Feeds

UK's 'secure' child protection database will be open to one million

Government underestimates, under pressure

Intelligent flash storage arrays

Exclusive More than three times as many officials will be able to access sensitive information on every child in England and Wales held in the forthcoming ContactPoint database than estimates circulated by the government suggest, research by The Register has found.

ContactPoint is now scheduled to launch in January. It will store and share data including every child's name, home address and school, and information about their legal guardians. The government has argued it could help prevent cases similar to the horrific death of Baby P, whose tormentors were convicted at the Old Bailey yesterday.

Publicly available staffing figures from education authorities, the NHS, social services and other organisations show that more than one million government employees will have access to ContactPoint.

The Department for Children, Schools and Families (DCSF) has told parliament that only 330,000 will use the delayed centralised data sharing system.

DCSF ministers Lord Adonis and Kevin Brennan have told both houses of parliament "the number of users is estimated to be around 330,000".

Use versus access

The lesser figure has been repeatedly highlighted by ContactPoint's critics as reason to fear it will be open to abuse. News that the true number of users could top a million will provide them with more ammunition to attack the government's security claims. Although ministers have emphasised the numbers who will "use" ContactPoint rather than be able to access the database, it's the latter that is seen as most important by campaigners, who are concerned the database will be easily trawled by abusive former partners seeking a reunion, for example.

At time of publications DCSF had not respond to requests for comment on the much wider access to ContactPoint our research reveals.

Both the Conservatives and the Liberal Democrats have pledged to scrap ContactPoint.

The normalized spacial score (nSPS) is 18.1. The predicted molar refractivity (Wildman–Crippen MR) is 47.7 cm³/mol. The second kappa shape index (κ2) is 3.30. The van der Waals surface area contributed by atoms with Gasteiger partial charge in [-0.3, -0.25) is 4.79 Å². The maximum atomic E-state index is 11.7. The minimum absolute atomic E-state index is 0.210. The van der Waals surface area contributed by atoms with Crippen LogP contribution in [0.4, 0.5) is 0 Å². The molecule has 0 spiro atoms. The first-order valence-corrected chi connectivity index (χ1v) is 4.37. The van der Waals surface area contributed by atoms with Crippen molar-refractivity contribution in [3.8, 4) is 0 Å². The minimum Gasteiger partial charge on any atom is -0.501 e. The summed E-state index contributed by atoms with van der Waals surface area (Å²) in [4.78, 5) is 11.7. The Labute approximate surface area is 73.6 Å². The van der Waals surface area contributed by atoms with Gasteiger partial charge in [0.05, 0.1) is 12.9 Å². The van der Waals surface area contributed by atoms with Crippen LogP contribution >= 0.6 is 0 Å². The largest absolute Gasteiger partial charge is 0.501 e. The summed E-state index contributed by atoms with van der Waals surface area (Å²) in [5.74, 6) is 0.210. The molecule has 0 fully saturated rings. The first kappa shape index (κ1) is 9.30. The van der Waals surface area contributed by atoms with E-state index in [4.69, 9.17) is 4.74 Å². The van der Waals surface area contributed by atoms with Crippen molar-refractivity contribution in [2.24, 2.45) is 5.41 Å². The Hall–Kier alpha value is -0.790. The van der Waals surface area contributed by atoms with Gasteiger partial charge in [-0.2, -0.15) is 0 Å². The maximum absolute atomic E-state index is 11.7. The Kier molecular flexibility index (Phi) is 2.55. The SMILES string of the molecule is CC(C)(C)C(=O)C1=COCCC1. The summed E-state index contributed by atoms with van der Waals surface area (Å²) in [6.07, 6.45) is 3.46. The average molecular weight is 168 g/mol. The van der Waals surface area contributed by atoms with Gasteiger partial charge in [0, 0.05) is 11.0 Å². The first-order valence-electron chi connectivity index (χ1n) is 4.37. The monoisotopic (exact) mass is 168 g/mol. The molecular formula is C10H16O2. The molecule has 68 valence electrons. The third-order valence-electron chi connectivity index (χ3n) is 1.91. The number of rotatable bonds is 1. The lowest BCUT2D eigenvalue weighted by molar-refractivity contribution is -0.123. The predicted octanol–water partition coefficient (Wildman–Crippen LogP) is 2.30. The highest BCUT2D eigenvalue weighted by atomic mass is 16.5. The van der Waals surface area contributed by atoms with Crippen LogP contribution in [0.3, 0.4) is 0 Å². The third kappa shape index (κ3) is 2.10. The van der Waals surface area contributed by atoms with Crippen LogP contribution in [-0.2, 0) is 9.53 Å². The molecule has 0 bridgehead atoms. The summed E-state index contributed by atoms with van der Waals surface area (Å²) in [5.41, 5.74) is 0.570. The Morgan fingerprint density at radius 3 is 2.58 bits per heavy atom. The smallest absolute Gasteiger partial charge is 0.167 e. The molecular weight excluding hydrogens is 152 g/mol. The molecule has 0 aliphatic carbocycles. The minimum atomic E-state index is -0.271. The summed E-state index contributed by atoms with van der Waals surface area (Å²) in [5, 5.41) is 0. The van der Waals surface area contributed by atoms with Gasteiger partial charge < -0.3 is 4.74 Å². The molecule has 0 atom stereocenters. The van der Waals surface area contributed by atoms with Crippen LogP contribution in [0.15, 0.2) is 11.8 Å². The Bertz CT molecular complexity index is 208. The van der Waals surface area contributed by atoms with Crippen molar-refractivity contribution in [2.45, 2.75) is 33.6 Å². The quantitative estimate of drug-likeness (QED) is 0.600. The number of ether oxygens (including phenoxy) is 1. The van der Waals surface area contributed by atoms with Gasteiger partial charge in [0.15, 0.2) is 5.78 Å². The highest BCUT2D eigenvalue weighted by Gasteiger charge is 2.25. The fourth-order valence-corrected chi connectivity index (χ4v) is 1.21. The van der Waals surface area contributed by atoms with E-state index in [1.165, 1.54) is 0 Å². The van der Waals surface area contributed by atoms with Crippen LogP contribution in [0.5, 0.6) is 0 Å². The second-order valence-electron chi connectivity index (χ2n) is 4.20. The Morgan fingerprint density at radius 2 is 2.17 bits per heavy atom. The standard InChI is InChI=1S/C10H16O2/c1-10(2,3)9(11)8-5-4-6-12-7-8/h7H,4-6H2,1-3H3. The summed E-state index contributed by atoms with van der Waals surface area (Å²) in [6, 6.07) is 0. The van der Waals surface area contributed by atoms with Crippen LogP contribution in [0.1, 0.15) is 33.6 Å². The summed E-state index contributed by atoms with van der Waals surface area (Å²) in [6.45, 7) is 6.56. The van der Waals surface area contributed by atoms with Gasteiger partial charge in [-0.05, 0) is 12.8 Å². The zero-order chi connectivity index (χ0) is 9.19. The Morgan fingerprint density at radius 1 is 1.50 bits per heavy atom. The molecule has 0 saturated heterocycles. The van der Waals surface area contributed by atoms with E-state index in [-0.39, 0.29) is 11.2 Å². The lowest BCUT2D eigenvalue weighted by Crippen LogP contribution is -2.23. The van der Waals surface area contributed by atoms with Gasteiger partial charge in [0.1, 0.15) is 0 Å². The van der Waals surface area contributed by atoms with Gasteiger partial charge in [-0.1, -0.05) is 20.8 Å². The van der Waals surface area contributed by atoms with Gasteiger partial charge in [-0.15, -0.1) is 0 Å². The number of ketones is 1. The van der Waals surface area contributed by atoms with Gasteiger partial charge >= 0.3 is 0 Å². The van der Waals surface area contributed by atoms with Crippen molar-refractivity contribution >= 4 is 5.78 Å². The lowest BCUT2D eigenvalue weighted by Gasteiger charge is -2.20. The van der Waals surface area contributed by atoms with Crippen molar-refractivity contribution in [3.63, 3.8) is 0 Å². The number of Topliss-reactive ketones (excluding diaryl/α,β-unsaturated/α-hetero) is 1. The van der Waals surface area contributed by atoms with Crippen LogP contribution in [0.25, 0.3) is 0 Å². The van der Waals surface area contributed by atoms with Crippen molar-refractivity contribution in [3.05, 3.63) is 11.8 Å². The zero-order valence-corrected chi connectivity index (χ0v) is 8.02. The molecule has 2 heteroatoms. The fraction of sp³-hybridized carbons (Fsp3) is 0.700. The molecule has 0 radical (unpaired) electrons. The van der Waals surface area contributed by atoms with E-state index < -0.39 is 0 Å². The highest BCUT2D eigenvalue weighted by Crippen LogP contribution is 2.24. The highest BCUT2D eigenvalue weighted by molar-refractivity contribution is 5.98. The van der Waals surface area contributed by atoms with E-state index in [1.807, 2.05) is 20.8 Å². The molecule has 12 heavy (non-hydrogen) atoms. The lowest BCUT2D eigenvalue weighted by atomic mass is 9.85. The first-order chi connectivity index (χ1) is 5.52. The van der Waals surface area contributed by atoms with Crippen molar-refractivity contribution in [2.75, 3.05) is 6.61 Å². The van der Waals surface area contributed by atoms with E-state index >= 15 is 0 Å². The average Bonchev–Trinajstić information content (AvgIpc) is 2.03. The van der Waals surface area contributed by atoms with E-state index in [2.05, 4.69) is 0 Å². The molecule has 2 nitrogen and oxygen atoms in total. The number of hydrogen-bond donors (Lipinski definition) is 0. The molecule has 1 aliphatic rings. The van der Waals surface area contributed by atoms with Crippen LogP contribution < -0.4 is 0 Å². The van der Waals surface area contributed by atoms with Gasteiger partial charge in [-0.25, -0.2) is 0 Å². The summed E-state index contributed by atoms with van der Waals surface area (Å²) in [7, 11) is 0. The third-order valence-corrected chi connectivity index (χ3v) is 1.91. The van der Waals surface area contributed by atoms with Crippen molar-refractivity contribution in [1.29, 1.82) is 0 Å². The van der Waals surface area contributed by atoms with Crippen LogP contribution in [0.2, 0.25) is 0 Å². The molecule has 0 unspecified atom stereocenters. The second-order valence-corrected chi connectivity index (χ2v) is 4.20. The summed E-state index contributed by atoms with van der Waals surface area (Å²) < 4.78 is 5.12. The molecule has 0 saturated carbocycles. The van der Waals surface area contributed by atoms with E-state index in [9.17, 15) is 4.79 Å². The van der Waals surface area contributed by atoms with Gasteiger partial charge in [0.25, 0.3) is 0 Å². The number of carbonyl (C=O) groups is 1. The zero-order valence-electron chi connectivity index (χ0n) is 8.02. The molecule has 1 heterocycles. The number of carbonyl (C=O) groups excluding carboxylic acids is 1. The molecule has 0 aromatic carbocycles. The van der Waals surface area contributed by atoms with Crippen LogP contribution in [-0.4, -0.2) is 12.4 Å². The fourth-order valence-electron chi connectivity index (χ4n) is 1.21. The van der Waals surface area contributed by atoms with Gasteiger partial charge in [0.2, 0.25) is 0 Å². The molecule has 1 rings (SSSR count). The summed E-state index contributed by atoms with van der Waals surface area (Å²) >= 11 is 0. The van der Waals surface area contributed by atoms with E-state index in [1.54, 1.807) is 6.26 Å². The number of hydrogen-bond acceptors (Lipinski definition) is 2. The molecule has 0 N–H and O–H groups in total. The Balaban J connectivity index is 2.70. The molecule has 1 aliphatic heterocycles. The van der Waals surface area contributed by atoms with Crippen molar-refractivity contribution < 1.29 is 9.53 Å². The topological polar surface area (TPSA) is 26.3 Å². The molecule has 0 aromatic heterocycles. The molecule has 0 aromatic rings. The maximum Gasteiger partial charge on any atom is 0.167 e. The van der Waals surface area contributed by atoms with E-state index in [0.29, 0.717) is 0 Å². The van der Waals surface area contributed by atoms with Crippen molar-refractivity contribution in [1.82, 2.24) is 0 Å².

Maria Miller, the Tories' shadow minister for children, schools and families told The Register: "An independent review by Deloitte in February said that urgent changes needed to be made to ContactPoint before the government could implement it. Now more problems are emerging with ContactPoint and still the government thinks it is acceptable to introduce it.

"They have grossly underestimated the number of people who will have access to children’s data and now more children will be put at risk. ContactPoint should be scrapped."

The Conservatives want to replace ContactPoint with a smaller system that will only hold data on children deemed at risk. Officials wrote to councils in October arguing against the alternative scheme. DCSF later apologised for the breach of civil service political impartiality rules.

The total number of government employees who will have access to ContactPoint among only GPs and the police is more than 323,000, official figures show.

Internet Security Threat Report 2014

Next page: Repeated failures

More from The Register

next story
The 'fun-nification' of computer education – good idea?
Compulsory code schools, luvvies love it, but what about Maths and Physics?
Facebook, Apple: LADIES! Why not FREEZE your EGGS? It's on the company!
No biological clockwatching when you work in Silicon Valley
Happiness economics is bollocks. Oh, UK.gov just adopted it? Er ...
Opportunity doesn't knock; it costs us instead
Ex-US Navy fighter pilot MIT prof: Drones beat humans - I should know
'Missy' Cummings on UAVs, smartcars and dying from boredom
Yes, yes, Steve Jobs. Look what I'VE done for you lately – Tim Cook
New iPhone biz baron points to Apple's (his) greatest successes
Lords take revenge on REVENGE PORN publishers
Jilted Johns and Jennies with busy fingers face two years inside
Sysadmin with EBOLA? Gartner's issued advice to debug your biz
Start hoarding cleaning supplies, analyst firm says, and assume your team will scatter
Edward who? GCHQ boss dodges Snowden topic during last speech
UK spies would rather 'walk' than do 'mass surveillance'
Doctor Who's Flatline: Cool monsters, yes, but utterly limp subplots
We know what the Doctor does, stop going on about it already
prev story

Whitepapers

Forging a new future with identity relationship management
Learn about ForgeRock's next generation IRM platform and how it is designed to empower CEOS's and enterprises to engage with consumers.
Why and how to choose the right cloud vendor
The benefits of cloud-based storage in your processes. Eliminate onsite, disk-based backup and archiving in favor of cloud-based data protection.
Three 1TB solid state scorchers up for grabs
Big SSDs can be expensive but think big and think free because you could be the lucky winner of one of three 1TB Samsung SSD 840 EVO drives that we’re giving away worth over £300 apiece.
Reg Reader Research: SaaS based Email and Office Productivity Tools
Read this Reg reader report which provides advice and guidance for SMBs towards the use of SaaS based email and Office productivity tools.
Security for virtualized datacentres
Legacy security solutions are inefficient due to the architectural differences between physical and virtual environments.